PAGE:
Monday, January 29, 2018

Dynamic option sets in PowerBI

I recently had a requirement from a customer who needed to filter reports based on global option sets. The kicker for this requirement was that the option set would change rapidly for some time (don’t ask), so they needed a dynamic way to retrieve the labels and use them in a report.
Now, there are several solutions out there to retrieve the option set data, and I got some tips from the talented Ulrik “Why is he not an MVP yet” Carlsson. While his solutions work, I don’t want a static transformation in PBI, I don’t want a custom entity to store information already in the system, and I don’t want to use fetchxml as a source. Are those unreasonable demands? Maybe. Is that going to stop me? Never.
So to start with, I checked the global option set definitions for my organization, found from the following URL
Sure enough I found all the option sets in the system, so I tried to add that url as a source in PowerBI to see if I can get the option set values. After waiting some time for it to load I can see that there are no lists or subsets to load that gives me anything useful.
So I try to load up the direct url for the option set in question, using the metadata id of the option set. The url looks like this:
While this does give me a result, it’s not anything I can use.
So I load the URL into chrome to look at the data. Here I can clearly see all of the option sets, complete with locales and values. That means that the data is available, but I am not getting it in the format I want.

Alternative 1, parse the content as a JSON document

Instead of using an OData.Feed to load the data, I can just take the specific optionset metadata and load it into a Json.Document instead. To do this, create a new blank query, then paste the following value
= Json.Document(Web.Contents("https://<org>
This will provide you with “Options” as an attribute which contains a list of records. You can then click on the List to navigate to it.
You now get a list of records, where you can right click the column and select “To Table”. This will convert the list into a table, and from here you can expand the columns. I chose to expand Value and Label, as that will give me the option set int value and the label string. The label is a record itself, so you have to expand it to get more options. The choices here is LocalizedLabels and UserLocalizedLabel. The difference being that the LocalizedLabels contains all the labels for all the localizations defined in your system, while the UserLocalizedLabel contains only the label for the user’s language.


Expanding the UserLocalizedLabel gives us a new record, which we then can expand to Label, LanguageCode, and other additional metadata attributes. I’ve chosen to expand the first two, and we now have a useable table with both int values as well as label strings in the user’s language
You can now rename the columns and use them to join with the primary records in your PBI report.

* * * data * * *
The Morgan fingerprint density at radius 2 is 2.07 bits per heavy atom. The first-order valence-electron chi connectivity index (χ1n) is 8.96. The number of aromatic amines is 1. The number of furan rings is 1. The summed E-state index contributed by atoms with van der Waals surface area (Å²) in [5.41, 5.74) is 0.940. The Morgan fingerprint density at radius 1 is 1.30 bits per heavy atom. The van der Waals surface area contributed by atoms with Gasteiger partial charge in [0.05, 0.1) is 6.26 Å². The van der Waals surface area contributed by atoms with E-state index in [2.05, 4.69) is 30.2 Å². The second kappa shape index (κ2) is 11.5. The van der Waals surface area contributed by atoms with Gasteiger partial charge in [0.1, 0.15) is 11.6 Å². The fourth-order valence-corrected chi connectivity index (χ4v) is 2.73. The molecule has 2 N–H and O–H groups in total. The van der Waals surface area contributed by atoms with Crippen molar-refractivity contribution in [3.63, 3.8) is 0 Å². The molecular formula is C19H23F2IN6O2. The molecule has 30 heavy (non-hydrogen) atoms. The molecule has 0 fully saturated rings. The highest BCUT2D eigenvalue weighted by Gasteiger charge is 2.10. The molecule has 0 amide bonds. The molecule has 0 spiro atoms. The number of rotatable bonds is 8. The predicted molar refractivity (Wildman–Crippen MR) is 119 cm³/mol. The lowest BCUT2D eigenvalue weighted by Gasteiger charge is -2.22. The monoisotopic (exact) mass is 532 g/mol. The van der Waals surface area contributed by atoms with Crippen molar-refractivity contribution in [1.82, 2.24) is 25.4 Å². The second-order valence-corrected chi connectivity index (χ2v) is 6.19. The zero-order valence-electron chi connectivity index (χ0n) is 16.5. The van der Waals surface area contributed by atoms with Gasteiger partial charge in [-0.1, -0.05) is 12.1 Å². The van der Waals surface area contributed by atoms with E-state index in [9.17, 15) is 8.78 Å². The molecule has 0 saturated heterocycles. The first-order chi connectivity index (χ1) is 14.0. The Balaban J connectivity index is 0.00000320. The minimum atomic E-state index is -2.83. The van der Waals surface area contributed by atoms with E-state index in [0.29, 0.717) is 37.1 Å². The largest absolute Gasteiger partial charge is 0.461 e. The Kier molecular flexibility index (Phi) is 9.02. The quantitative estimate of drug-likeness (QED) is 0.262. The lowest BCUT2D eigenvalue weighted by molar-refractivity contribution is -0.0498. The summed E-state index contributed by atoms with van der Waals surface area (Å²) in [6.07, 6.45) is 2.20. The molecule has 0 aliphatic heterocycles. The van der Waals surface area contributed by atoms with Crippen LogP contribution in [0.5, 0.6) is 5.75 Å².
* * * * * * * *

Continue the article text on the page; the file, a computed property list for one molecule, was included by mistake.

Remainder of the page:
Expanding the LocalizedLabels will give us lists of labels for each value. You can’t expand a list to new columns straight away, so you will have to expand the table with new rows. If you have additional languages, which is probably why you’re doing this, then you will duplicate the integer values for all option set values that have several language definitions.
In my example I’ve just duplicated the table because I don’t have multiple languages enabled, so don’t worry about duplicate values, it’s on purpose.
So the next step is to right click the Column1.Value column, and select group by. Give the new column a sensible name (I named mine labels), then choose operation “Max” and select the label column as the column. This is just to get a basis for the grouping.
Now, in the next stage, the formula should look somewhat like this:
= Table.Group(#"Appended Query", {"Column1.Value"}, {{"Labels", each List.Max([Column1.Label.LocalizedLabels.Label]), type text}})
You need to change it so it looks like this instead:
= Table.Group(#"Appended Query", {"Column1.Value"}, {{"Labels", each Text.Combine([Column1.Label.LocalizedLabels.Label], ","), type text}})
The result will look something like this:
Now, right click the Labels column and select “Split Columns” –> “By delimiter”. Choose to split each occurrence. The resulting table now looks like this:
You can now give the columns sensible names and use them in your PBI report.

Alternative 2, add query options to get the list of labels

The other solution to retrieve the odata feed is to add additional columns. As we saw earlier the OData.Feed(… just gave us metadata about the entity, but none of the options. This is because the options, which includes data, is excluded by default. To include them in the query simply change the source definition from this:
= OData.Feed(https://<org>
To this:
= OData.Feed(https://<org>, null, [MoreColumns = true])
The “null” is for additional headers, while the second is a PBI record which states that MoreColumns should be true (default false). All the available options are specified in the following article
The result of this is the following screen.
We now have an attribute named “More Columns”. Clicking on that will navigate into the record, which is a list of records. Right click the column and choose “To Table”. You will now have a table where you can expand the columns just like specified in alternative 1.

Wrap up

Getting option set labels isn’t obvious when you’re creating reports in Power BI thanks to how attributes and attribute metadata is defined in Dynamics 365. Luckily there are ways to retrieve additional data in a dynamic way which allows us to utilize the system in awesome ways.
Until next time!

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